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‘For God’s sake,’ looting undercuts George Floyd protests and won’t end racist policing

George Floyd was a tipping point, ripping a Band-Aid off a festering wound of racism too often seeping into America’s policing. But demands of justice for Floyd are getting lost in destruction, arson and looting.

A Chicago police SUV sits in front of a boarded up Walgreens at 8628 South Cottage Grove Ave. It was one of several drugstores looted over the weekend.
Tyler LaRiviere/Sun-Times

A man of rare emotion, my ex-husband was disgusted, saddened.

“No grocery stores are open — looted, or closed for fear of looting,” he said Monday. “They hit the Walgreens for God’s sake! We can’t get his medicine.”

That’s the Walgreens at 4748 W. North Ave., and the medicine, for our son.

“What a bunch of a-holes. They hit everything. The bank, the dollar store, the furniture store. Where are people going to shop for food?” he asked.

“And the seniors, where will they get medicines?”

He lives on the West Side, and had our medically fragile son for the weekend when all hell broke loose in the wake of the cellphone-videoed killing of George Floyd in Minneapolis, yet another black man killed by police.

Protests began peacefully but grew violent as they unfurled across the nation, a Band-Aid again ripped off the festering wound of racism that too often seeps into America’s policing.

Enough is enough. These kind of police killings can’t continue, protesters are saying. I agree. Killed similarly in 2014, Eric Garner allegedly was selling loose cigarettes. Floyd died for allegedly passing a counterfeit $20 bill.

He cried for his mother in his final moments. “Man, please. Oh please. I can’t breathe. Please. The knee in my neck. Mama. I can’t breathe.”

Officer Derek Chauvin, knee thrust into the neck of a handcuffed Floyd, wouldn’t budge — for 8 minutes and 46 seconds. “No, staying put where we got him,” Chauvin told an officer who asked if Floyd should be moved.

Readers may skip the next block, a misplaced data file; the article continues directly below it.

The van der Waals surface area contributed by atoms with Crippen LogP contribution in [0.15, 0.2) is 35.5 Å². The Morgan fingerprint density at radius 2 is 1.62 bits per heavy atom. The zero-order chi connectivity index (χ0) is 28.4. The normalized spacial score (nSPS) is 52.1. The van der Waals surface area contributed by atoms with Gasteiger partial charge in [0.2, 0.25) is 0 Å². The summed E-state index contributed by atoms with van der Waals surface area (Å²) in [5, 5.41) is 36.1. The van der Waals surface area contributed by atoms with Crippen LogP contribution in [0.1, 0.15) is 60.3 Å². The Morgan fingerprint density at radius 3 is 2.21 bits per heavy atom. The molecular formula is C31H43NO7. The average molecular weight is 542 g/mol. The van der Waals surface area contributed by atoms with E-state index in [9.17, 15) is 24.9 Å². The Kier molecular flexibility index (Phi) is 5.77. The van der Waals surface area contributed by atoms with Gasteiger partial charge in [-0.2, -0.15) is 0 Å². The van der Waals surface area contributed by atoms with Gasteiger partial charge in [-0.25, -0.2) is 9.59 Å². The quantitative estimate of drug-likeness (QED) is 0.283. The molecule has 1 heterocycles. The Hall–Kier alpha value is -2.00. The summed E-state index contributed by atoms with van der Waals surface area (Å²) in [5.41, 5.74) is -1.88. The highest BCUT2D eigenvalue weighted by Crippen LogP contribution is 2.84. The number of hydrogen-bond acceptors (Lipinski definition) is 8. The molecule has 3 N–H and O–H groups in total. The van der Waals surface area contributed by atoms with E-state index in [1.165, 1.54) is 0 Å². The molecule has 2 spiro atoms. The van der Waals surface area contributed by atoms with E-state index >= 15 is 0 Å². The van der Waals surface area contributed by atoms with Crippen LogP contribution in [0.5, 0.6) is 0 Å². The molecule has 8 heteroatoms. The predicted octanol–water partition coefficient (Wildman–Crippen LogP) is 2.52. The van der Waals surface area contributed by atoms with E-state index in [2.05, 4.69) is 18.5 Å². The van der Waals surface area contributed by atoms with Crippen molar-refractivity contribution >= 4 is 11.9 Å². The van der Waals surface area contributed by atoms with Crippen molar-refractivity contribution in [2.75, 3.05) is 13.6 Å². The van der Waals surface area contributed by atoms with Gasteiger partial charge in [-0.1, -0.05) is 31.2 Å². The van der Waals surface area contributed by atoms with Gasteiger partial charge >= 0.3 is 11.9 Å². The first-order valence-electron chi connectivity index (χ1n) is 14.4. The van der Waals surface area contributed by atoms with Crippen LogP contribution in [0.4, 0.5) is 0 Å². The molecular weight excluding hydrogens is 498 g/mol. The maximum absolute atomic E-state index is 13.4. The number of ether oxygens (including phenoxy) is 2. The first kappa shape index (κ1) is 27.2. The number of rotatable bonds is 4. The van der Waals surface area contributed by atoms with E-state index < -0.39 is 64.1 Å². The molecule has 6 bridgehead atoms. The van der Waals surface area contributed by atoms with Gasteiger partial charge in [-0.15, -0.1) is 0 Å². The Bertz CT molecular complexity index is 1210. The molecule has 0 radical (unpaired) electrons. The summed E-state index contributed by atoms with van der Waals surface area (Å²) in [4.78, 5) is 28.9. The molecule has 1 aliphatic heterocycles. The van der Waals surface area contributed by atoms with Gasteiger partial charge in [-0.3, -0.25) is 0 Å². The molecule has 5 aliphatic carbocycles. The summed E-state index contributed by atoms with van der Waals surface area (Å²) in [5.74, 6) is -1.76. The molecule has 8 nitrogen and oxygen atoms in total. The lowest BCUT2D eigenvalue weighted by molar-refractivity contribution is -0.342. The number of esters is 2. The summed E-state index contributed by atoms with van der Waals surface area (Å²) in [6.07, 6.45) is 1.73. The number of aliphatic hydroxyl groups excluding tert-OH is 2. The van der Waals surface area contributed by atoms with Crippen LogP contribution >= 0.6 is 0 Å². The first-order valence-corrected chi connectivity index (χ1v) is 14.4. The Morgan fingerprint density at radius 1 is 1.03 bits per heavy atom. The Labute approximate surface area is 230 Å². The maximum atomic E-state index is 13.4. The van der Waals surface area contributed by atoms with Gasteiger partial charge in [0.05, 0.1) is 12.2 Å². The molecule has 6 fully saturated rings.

And stay he did. He didn’t get off Floyd’s neck until a full 2 minutes and 56 seconds after Floyd stopped moving, or breathing. This, according to the criminal complaint charging Chauvin with third-degree murder.

Nearby, a young black man and young white woman pleaded for Floyd’s life to no avail.

It’s a tipping point in a month where two white men in Georgia were finally charged in the murder of black jogger Ahmaud Arbery — only after video surfaced 2 12 months later.

A month where a white woman in New York’s Central Park, angry over a black man telling her to follow rules, called 911 and falsely accused him of threatening her life.

All of these hurt.

They’re reminders of America’s great sin, coloring everything from “the conversation” we have with black sons about interacting with police, to warning our sons of racists like the woman in Central Park, who will seek to get them “caught up.”

But we can’t ignore my ex-husband’s frustration, too.

The protest message has been diluted by destruction, arson and looting wreaked on neighborhoods from the wealthy Magnificent Mile to struggling ones on the South and West sides.

The first night of the Chicago protests at first seemed to have the right playbook, the one seen during protests in 2015 after the video of Chicago Police Officer Jason Van Dyke shooting teenager Laquan McDonald 16 times was shared. I followed protesters Friday as they marched across the Loop, raising voices and signs condemning police brutality, with an occasional end-run around police to block major traffic arteries.

But that soon devolved into chaos, stoked by factions whose goals were violence and to tar the message. And into crime, stoked by factions whose goal was self-gain.

Add pent-up rebellion after two months of sheltering in place.

The destruction, arson and looting has caused community heartbreak on a level not seen since the 1968 riots, after the assassination of Dr. Martin Luther King Jr.

Parts of the West Side have never recovered, still struggling to bring back businesses like the ones destroyed Sunday in the Madison Street business district.

“I’ve never seen such poor behavior in my life. What they did to people who invested in our neighborhood, poured their lives into their businesses, is horrible. These stores don’t have to open back up again,” my ex lamented. “The looters didn’t think about that.”

Protesters have spoken loud and clear in demanding justice in the Floyd case, and an end to racist policing.

Destruction and looting pushes neither of those needles forward.

So that leaves me doubly angry. I’ll be driving to the West Side to deliver medicine for my son until that pharmacy re-opens, but some may not have that option.

They hit the Walgreens, for God’s sake.